Roche's Latest Checkpoint Target Shows Promise for Lung Cancer
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Roche announced promising results for its anti-TIGIT checkpoint inhibitor tiragolumab in PD-L1-positive metastatic non-small cell lung cancer. Although anti-PD-L1 checkpoint inhibitors are the most common, companies are focused on developing drugs for newly discovered checkpoints, such as TIGIT and CTLA-4. TIGIT is an immune receptor found on some T cells and natural killer (NK) cells.
Tiragolumab was the first anti-TIGIT compound to be granted Breakthrough Therapy Designation (BTD) by the U.S. Food and Drug Administration (FDA) in combination with Tecentriq (atezolizumab) for the first-line treatment of people with NSCLC.
Roche reported follow-up efficacy, safety and patient-reported outcomes from the Phase II CITYSCAPE study of tiragolumab plus Tecentriq compared to Tecentriq alone as a first-line treatment for PD-L1-positive metastatic NSCLC. They are presenting it at the European Society for Medical Oncology (ESMO) Immuno-Oncology Congress 2021.
After two-and-a-half years of median follow-up, the combination continued to demonstrate improvement in the intention-to-treat (ITT) population, particularly driven by the population with high PD-L1 levels. In the ITT group, the combination decreased the risk of progression-free survival (PFS) by 38% and improved overall response rates (ORR) by 38.8% compared to 20.6% for Tecentriq alone.
An exploratory analysis of the PD-L1-high population found a 71% decrease in the risk of PFS and a 69% clinically meaningful improvement in ORR with the combination compared to 24.1% in Tecentriq alone. The combination also improved overall survival (OS), a secondary endpoint, in the ITT population. After the 2.5 years median follow-up, the median OS was 23.2 months compared to 14.5 months in the ITT population.
Roche is currently running the Phase III SKYSCRAPER-01 study to confirm the data in the PD-L1-high population. Since 2020, Roche has launched five Phase III trials of tiragolumab plus Tecentriq in various indications. These include SKYSCRAPER-01, -02 and -03 in early and metastatic disease in lung and SKYSCRAPER-07 and -08 in esophageal cancers. Tiragolumab is also being studied in other solid tumors and hematological cancers.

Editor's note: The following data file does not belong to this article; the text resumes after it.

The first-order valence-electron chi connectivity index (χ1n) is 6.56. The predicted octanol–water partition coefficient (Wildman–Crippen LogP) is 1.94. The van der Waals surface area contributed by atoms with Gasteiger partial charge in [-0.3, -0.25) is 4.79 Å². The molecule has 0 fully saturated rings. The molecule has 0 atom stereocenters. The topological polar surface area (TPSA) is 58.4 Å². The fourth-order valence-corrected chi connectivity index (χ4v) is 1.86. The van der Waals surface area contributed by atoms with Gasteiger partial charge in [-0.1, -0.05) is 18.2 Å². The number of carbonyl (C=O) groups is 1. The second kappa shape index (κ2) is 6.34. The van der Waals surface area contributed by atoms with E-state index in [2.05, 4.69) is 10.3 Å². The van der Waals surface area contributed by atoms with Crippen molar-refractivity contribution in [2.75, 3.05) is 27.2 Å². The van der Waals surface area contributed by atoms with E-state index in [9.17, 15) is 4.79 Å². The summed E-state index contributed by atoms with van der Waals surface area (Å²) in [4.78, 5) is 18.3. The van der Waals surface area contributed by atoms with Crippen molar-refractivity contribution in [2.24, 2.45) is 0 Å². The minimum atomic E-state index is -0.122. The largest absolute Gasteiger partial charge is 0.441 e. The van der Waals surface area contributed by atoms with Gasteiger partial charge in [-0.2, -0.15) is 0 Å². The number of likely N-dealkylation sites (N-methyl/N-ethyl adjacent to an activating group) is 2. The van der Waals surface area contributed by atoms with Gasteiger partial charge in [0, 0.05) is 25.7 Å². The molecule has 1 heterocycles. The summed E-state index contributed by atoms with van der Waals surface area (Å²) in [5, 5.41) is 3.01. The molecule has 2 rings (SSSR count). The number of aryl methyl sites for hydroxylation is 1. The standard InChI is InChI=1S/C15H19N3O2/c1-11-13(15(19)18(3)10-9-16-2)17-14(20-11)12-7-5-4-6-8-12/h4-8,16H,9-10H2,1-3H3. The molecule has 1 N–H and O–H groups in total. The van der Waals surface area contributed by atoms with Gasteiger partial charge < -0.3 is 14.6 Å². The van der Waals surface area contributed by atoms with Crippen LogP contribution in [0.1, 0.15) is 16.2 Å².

“These encouraging results suggest that combining anti-TIGIT and anti-PD-L1 cancer immunotherapies such as tiragolumab and Tecentriq could potentially represent a novel approach to address unmet needs in cancer,” said Levi Garraway, Roche’s chief medical officer and head of Global Product Development. “With tiragolumab, we have the largest and most advanced anti-TIGIT clinical program, and we look forward to the results of our Phase III trials in lung cancer and other challenging tumor types.”
Other companies working on anti-TIGIT antibodies include Mereo BioPharma, which recently reported promising interim efficacy, safety and biomarker data from its Phase Ib/II ACTIVATE study of etigilimab in combination with nivolumab in select recurrent advanced/metastatic solid tumors. In mid-November, Gilead Sciences announced it had exercised its options to three of Arcus Biosciences’ programs. Two are anti-TIGIT molecules, domvanalimab and AB308. Domvanalimab is an Fc-silent anti-TIGIT antibody currently in Phase II and III trials in non-small cell lung cancer (NSCLC). AB308 is an Fc-enabled anti-TIGIT antibody in Phase I.
In September, BeiGene, based in Cambridge, Mass., and Beijing, presented data on its tislelizumab, an anti-PD-1 checkpoint inhibitor, which it is developing alone and in combination with its own ociperlimab, a potent, Fc-intact anti-TIGIT-antibody.
And in May, Bristol Myers Squibb and Agenus inked a licensing deal for Agenus’ proprietary bispecific antibody program, AGEN1777, and a second undisclosed target. AGEN1777 is an Fc-enhancement antibody Agenus is developing to target major inhibitory receptors found on T and NK cells that seem to improve anti-tumor activity, including TIGIT.